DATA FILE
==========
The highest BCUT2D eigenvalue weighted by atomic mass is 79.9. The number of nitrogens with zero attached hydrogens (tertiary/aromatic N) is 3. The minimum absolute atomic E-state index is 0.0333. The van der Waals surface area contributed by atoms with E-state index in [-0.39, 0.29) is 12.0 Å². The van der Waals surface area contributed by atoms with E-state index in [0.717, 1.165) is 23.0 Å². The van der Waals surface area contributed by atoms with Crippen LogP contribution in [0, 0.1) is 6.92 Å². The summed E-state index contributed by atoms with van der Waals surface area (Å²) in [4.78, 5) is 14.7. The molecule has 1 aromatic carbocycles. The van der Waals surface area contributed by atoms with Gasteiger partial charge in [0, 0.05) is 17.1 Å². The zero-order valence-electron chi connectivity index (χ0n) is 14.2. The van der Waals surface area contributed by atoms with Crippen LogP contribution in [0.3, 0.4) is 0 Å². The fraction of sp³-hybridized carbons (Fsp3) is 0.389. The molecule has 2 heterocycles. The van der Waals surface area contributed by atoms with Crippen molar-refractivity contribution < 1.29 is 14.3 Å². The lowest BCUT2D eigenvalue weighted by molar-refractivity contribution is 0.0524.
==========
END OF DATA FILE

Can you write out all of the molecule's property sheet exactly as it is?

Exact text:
The highest BCUT2D eigenvalue weighted by atomic mass is 79.9. The number of nitrogens with zero attached hydrogens (tertiary/aromatic N) is 3. The minimum absolute atomic E-state index is 0.0333. The van der Waals surface area contributed by atoms with E-state index in [-0.39, 0.29) is 12.0 Å². The van der Waals surface area contributed by atoms with E-state index in [0.717, 1.165) is 23.0 Å². The van der Waals surface area contributed by atoms with Crippen LogP contribution in [0, 0.1) is 6.92 Å². The summed E-state index contributed by atoms with van der Waals surface area (Å²) in [4.78, 5) is 14.7. The molecule has 1 aromatic carbocycles. The van der Waals surface area contributed by atoms with Gasteiger partial charge in [0, 0.05) is 17.1 Å². The zero-order valence-electron chi connectivity index (χ0n) is 14.2. The van der Waals surface area contributed by atoms with Crippen LogP contribution in [0.3, 0.4) is 0 Å². The fraction of sp³-hybridized carbons (Fsp3) is 0.389. The molecule has 2 heterocycles. The van der Waals surface area contributed by atoms with Crippen molar-refractivity contribution < 1.29 is 14.3 Å². The lowest BCUT2D eigenvalue weighted by molar-refractivity contribution is 0.0524.